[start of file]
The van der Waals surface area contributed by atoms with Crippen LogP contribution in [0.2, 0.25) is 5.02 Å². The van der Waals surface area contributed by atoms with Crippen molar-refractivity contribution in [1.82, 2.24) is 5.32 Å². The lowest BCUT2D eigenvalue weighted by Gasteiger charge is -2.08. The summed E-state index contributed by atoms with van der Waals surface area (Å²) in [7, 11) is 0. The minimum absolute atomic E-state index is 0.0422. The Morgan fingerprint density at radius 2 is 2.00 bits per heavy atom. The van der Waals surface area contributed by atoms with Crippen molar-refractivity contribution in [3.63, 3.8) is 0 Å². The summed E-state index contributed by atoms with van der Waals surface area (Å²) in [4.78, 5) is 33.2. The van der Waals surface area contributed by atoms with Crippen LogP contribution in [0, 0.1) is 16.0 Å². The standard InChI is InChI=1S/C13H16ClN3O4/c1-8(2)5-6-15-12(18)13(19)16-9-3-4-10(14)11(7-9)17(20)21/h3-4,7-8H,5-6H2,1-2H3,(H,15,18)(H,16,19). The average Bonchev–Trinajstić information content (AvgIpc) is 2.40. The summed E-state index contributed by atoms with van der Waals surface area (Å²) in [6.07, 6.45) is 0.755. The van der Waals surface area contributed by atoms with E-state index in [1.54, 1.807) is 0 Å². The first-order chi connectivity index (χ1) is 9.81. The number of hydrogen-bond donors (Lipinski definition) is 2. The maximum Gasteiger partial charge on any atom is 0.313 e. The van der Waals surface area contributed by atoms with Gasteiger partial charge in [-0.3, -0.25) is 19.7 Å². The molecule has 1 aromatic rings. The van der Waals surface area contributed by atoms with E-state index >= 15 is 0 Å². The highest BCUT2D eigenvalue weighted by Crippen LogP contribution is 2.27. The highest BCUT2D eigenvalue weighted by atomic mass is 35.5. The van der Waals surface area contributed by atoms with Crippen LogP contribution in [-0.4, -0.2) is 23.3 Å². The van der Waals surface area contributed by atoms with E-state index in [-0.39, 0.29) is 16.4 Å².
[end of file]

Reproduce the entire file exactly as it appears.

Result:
The van der Waals surface area contributed by atoms with Crippen LogP contribution in [0.2, 0.25) is 5.02 Å². The van der Waals surface area contributed by atoms with Crippen molar-refractivity contribution in [1.82, 2.24) is 5.32 Å². The lowest BCUT2D eigenvalue weighted by Gasteiger charge is -2.08. The summed E-state index contributed by atoms with van der Waals surface area (Å²) in [7, 11) is 0. The minimum absolute atomic E-state index is 0.0422. The Morgan fingerprint density at radius 2 is 2.00 bits per heavy atom. The van der Waals surface area contributed by atoms with Crippen molar-refractivity contribution in [3.63, 3.8) is 0 Å². The summed E-state index contributed by atoms with van der Waals surface area (Å²) in [4.78, 5) is 33.2. The van der Waals surface area contributed by atoms with Crippen LogP contribution in [0, 0.1) is 16.0 Å². The standard InChI is InChI=1S/C13H16ClN3O4/c1-8(2)5-6-15-12(18)13(19)16-9-3-4-10(14)11(7-9)17(20)21/h3-4,7-8H,5-6H2,1-2H3,(H,15,18)(H,16,19). The average Bonchev–Trinajstić information content (AvgIpc) is 2.40. The summed E-state index contributed by atoms with van der Waals surface area (Å²) in [6.07, 6.45) is 0.755. The van der Waals surface area contributed by atoms with E-state index in [1.54, 1.807) is 0 Å². The first-order chi connectivity index (χ1) is 9.81. The number of hydrogen-bond donors (Lipinski definition) is 2. The maximum Gasteiger partial charge on any atom is 0.313 e. The van der Waals surface area contributed by atoms with Gasteiger partial charge in [-0.3, -0.25) is 19.7 Å². The molecule has 1 aromatic rings. The van der Waals surface area contributed by atoms with E-state index >= 15 is 0 Å². The highest BCUT2D eigenvalue weighted by Crippen LogP contribution is 2.27. The highest BCUT2D eigenvalue weighted by atomic mass is 35.5. The van der Waals surface area contributed by atoms with Crippen LogP contribution in [-0.4, -0.2) is 23.3 Å². The van der Waals surface area contributed by atoms with E-state index in [-0.39, 0.29) is 16.4 Å².